Last week, I talked to NewsChannel5 about a loophole under federal law that may allow borrowers to have their student loans forgiven, where they attended a “for profit” college that has either closed or made clearly false claims to attract students.
The law doesn’t apply to traditional colleges or universities, but, instead, to “for profit” colleges, a list of which can be found here.
These colleges generally target non-traditional students (i.e. older students with full time jobs), generally offer only night or online courses, and are known for advertising aggressively.
A great background “primer” on these issues can be found in “The Rise and Fall of For Profit Schools,” which suggests that the “advertising aggressively” part is the root of the trouble. Saying that “these schools made promises they couldn’t keep,” the article says that the industry may misrepresentations to get the attention of prospective students. This generally involves advertising inflated post-graduation job placement rates, misleading claims about potential future earnings, and lies about their faculty and facility quality.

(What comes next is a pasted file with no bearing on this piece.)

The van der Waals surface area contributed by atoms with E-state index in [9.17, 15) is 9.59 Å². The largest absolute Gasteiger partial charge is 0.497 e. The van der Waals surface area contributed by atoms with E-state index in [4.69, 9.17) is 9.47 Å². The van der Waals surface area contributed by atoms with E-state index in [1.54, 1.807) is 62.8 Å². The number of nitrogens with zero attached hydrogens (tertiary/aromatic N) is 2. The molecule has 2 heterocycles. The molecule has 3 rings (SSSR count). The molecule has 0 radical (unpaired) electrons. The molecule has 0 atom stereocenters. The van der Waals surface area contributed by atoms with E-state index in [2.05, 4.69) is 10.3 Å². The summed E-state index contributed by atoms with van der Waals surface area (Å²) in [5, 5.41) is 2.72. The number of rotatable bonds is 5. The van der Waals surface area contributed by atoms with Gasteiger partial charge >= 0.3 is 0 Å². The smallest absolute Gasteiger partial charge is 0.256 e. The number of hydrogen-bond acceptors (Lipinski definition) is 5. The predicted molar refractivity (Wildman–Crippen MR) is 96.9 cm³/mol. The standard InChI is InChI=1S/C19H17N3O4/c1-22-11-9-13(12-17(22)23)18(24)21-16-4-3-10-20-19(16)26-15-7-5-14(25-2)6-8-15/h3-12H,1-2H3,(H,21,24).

With the economic downturn, as unemployed workers were looking for work and new job skills, those prospective students were the perfect marks for such alleged claims. Because many were unemployed or low income, the student body relied on federal student financial aid to pay the tuition.
The NewsChannel5 report drew from this Wall Street Journal article, which presented the shocking numbers of students availing themselves of the loan forgiveness process. Five years ago, the government had received only a handful of such requests; in the past 6 months, the story says, “more than 7,500 borrowers owing over $164 million have made applications.